Should Dogs Be On Leashes in a Wildlife Preserve?

Many people enjoy hiking in our local natural areas, and a lot of those people bring along their furry, four-legged canine friends to join them in the experience. In recent years, "off-leash" recreation has become popular, and many parks and open spaces allow dogs to run free without a leash. Where laws require leashes, enforcement is often spotty, and many people simply ignore the law. Channel Islands Restoration has become the new Project Manager for habitat restoration and stewardship at the San Marcos Foothills Preserve (SMFP) which is located between Santa Barbara and Goleta. We have been struggling with the issue of dog-owners who refuse to leash their pooches while visiting the Preserve. We are interested in your view about how appropriate leash laws are in open spaces that contain a lot of wildlife, particularly in wildlife preserves.

In 2010, CIR began working with the County of Santa Barbara to restore habitat at the SMFP. Since then our role has expanded to include stewardship and education. The Preserve had been donated to the County to ensure that the property would be preserved as open space for its biological, scenic and archaeological resources. All this came about after years of advocacy by conservationists, who saved the property from development with the idea of conserving it as a primary goal, but also allowing for low-impact recreation that would be friendly to the wildlife.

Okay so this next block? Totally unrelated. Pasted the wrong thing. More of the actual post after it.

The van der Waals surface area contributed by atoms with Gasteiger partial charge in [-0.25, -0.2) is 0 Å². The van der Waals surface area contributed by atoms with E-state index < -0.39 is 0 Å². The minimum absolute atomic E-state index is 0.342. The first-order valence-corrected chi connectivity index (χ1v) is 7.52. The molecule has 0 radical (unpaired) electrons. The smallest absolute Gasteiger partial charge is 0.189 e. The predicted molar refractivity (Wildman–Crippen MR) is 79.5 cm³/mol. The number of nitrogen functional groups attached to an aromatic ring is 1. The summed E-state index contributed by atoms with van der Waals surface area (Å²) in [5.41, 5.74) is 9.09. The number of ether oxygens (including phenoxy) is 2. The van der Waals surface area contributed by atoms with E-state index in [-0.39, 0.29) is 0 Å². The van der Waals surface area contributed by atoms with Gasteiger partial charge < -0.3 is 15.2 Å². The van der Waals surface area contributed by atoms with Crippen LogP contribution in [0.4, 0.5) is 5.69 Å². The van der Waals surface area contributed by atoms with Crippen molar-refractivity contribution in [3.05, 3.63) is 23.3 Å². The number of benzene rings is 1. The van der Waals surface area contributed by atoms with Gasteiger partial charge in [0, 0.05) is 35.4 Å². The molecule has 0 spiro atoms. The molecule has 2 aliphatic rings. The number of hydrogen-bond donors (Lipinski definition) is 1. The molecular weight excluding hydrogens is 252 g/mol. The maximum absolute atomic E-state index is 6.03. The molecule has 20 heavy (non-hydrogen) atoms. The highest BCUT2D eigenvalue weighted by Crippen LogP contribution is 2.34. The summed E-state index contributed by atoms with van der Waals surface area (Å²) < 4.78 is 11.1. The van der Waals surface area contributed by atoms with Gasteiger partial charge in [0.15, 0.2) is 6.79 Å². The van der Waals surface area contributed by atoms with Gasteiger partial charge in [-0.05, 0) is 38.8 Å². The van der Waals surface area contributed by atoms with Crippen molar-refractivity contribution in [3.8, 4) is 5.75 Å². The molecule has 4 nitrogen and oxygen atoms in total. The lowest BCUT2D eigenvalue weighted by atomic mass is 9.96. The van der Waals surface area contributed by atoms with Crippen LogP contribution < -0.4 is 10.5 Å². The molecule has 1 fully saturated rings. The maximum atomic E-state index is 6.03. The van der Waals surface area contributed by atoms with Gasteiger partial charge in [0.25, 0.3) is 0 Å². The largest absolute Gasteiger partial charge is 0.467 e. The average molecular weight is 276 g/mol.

As many as 43 rare or threatened species may be found on the Preserve, including nesting birds and other animals that are vulnerable to disturbance by pets. Birds can abandon their nests if disturbed by people or pets that wander off the trails. Nesting animals often hide in shrubs or grassy areas very near trail edges. A curious dog can easily find and disturb these animals, and the encounter may result in a missed opportunity for that animal to breed. This happens more often than most of us know, and the consequences are measurable: the number of birds are in steep decline in many areas, including at the SMFP.

Off-leash dogs also face dangers from wildlife. We know of two coyote attacks on dogs that were walking off-leash in local open spaces (including at the SMFP) and one of these attacks ended up in the death of a beloved pet. The SMFP also has a large rattlesnake population, and uncontrolled dogs are very vulnerable to snake bite.

CIR has been working with the County to educate visitors at the SMFP about why dogs should be on leashes. Our message: the laws are not arbitrary, and they are mostly designed to protect wildlife. We have posted flyers at the Preserve, and also included information on our web page. The County has posted additional signage making it clear that leash laws are in force. Still, most pet owners who visit the Preserve act as if it is an off-leash dog park (there are six parks that are officially designated as off-leash in the Santa Barbara area). As a result, the County ranger has been issuing tickets, which has caused outrage by many of the pet owners.

We would like to hear from you about this issue!

Do you think it's reasonable to require dogs be on leashes in wildlife preserves like the SMFP? Considering that there are many parks and open spaces that allow off-leash dog-walking, should the leash laws elsewhere be enforced? We know that people have a variety of opinions on this subject, and we would like to hear from you no matter what you think (we will keep your comments confidential).

Please send us an email with your thoughts to: